A flock of 37 LAPWINGS also flew twice over the lake but otherwise it was similar to yesterday with 13 Mallard, the 4 Tufted Ducks, again no Gadwall, all 6 Mute Swans again (thankfully), 81 Black-headed Gulls, numerous Jays and just 1 REDWING

RED KITES at all-time high

Not only are we blessed with an exceptionally burgeoning population of RED KITES but the reintroduction in Scotland is now finally going from strength to strength - the most successful reintroduction species ever in the UK (images by Steve Botham)

See :

Tuesday, 20 October 2009

PEREGRINES once again regular on Aylesbury County Hall

The regular pair of PEREGRINES are once again roosting each evening on the Council Hall buildings in the centre of Aylesbury. Depending on wind direction, they sit on the upper flat level of roofing and favour the east side, with one bird on or near the platform and the other oin the north side of the building. They rarely appear before the last hour of daylight (Lee Evans).

Furzton Lake GOOSANDER still present

Roy has seen the female GOOSANDER at Furzton this morning.

I wanted to stress that this is the second modern record ( since 1996); there have been a few ( including flocks ) prior to this , I am collating a full Furzton list over the winter and will publish this in due course. I had the CETTIS WARBLER sing briefly yesterday afternoon (Simon Nichols)


A NORTHERN GREY SHRIKE was seen at 1700 hrs 16 October perched on tree adjacent to Northampton Way public footpath near East Claydon Grid Reference 738265.Bird flew across field in easterly direction towards road between EastClaydon and Sandhill.(Rupert Litherland)

Monday, 19 October 2009

Female GOOSANDER at Furzton

female GOOSANDER in the middle of the lake at 1734. Only the 2nd record for the site according to Mr Nichols (Paul Moon)


Lots of COMMON CROSSBILL activity around the Duke's golf course (Bucks) at Woburn again this morning including a feeding group of 11 birds. (Sonnie Wing)

Sunday, 18 October 2009

BLACK REDSTART still present

The first-winter BLACK REDSTART has been present all weekend at LUDE FARM (SU 914 918) flitting between the red-tiled roofs of the farm buildings and the machinery in the field opposite. There are also 27 HOUSE SPARROWS resident at the farm, whilst other species noted on Saturday morning included 9 YELLOWHAMMERS, 15 Chaffinch, 4 European Robins, Goldcrest, 3 SISKIN and LITTLE OWL (Lee Evans).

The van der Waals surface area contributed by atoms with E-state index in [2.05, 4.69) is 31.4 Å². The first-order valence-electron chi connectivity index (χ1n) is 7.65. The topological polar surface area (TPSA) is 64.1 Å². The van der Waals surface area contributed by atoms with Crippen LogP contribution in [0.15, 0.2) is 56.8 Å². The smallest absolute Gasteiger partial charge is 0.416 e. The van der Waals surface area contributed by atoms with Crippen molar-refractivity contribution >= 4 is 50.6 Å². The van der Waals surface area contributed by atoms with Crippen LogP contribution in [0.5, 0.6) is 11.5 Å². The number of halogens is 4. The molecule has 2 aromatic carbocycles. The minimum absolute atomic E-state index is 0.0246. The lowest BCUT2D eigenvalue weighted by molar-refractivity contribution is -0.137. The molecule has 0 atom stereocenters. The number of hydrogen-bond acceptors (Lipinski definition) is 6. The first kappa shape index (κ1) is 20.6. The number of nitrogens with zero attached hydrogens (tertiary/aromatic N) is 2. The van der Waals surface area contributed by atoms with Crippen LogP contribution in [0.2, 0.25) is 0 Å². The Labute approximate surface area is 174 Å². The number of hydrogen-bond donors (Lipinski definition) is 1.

Friday, 16 October 2009


Black redstart seen at 15.00 on roof of farm buildings at Lude Farm, Penn, grid ref. SU 913919 (Bob Jackson)

Thursday, 15 October 2009

Remarkable sight at Ivinghoe

During a vigmigging episode this morning, along with large numbers of REDWINGS (3,000+), Mike Wallen watched a flock of at least 15 COMMON SCOTERS fly SW over the escarpment - a most incredible sight and record. They were almost certainly the 19 COMMON SCOTERS that later dropped into Farmoor Reservoir in Oxfordshire.

This is the first record of Common Scoter this year in the county.

Wednesday, 14 October 2009


The drake RING-NECKED DUCK reappeared at Foxcote Reservoir on 11 October and is still present today. The GARGANEY was also still present that day as well as two RED-CRESTED POCHARDS.

Friday, 9 October 2009

WRYNECK gives itself up

I visited the Lathbury Allotments site yesterday lunchtime and along with 15 others, including Andy Harding, Martin Palmer, Adam Hartley, Jake Ward and Andy Whitney, enjoyed superb views of the WRYNECK as it sat in the sunshine in the Elder clumps and Plum trees at the back of the site. It remained on view for about ten minutes (1340-1350) before dropping back down into the cabbages from where it had been initially flushed.

The bird had not been seen since Simon Nichols enjoyed close views of it perched on garden implements and fencing early morning and is generally very elusive,


Leave Newport Pagnell north on the B526 and after 0.8 miles, turn right on to the gravel 'square' at SP 877 453 to park (at the bend just south of the houses). Walk through the back of the parking area and skirt along the edge of the field for 50 yards to view the allotments

Wednesday, 7 October 2009


I discovered a WRYNECK at Lathbury this afternoon, in the allotments "near the sharp left hander in the road as coming from Newport Pagnell"

Unfortunately the bird did not show again before dark, but I still feel it is probably still around.

I first saw the bird around 3:30 when I put my bins on a large finch flock that were feeding in the field behind the allotments-these turned out to be Linnets and I would estimate probably 150 birds. It was then that I noticed an odd shaped bird on the fence in the foreground. I was totally amazed when it turned out to be a WRYNECK! I had excellent views of it for about a minute before it hopped down into a patch of nettles. It was at this point it started to rain so I guess it decided to stay under cover. The area it was in is not massive, but there is quite a lot of scrub, therefore a lot of places to hide. I intend to have a look around before work tomorrow when the weather is meant to be a lot better (Robert Norris)

Tuesday, 6 October 2009

PEREGRINE at Hedgerley Landfill

04/10 14:00 : male PEREGRINE : Beaconsfield. Watched for 5 minutes as it drifted high over the land fill area. It was persued for several minutes by a Red Kite but the Peregrine just veered away when the Kite got too close. At one point the Peregrine and Kite were heading directly at a Buzzard which ducked out of the way fairly promptly. I imagine this species could be regular here but you have to be lucky to pick one out with all of the Corvids and Gulls milling around. (Jim Rose)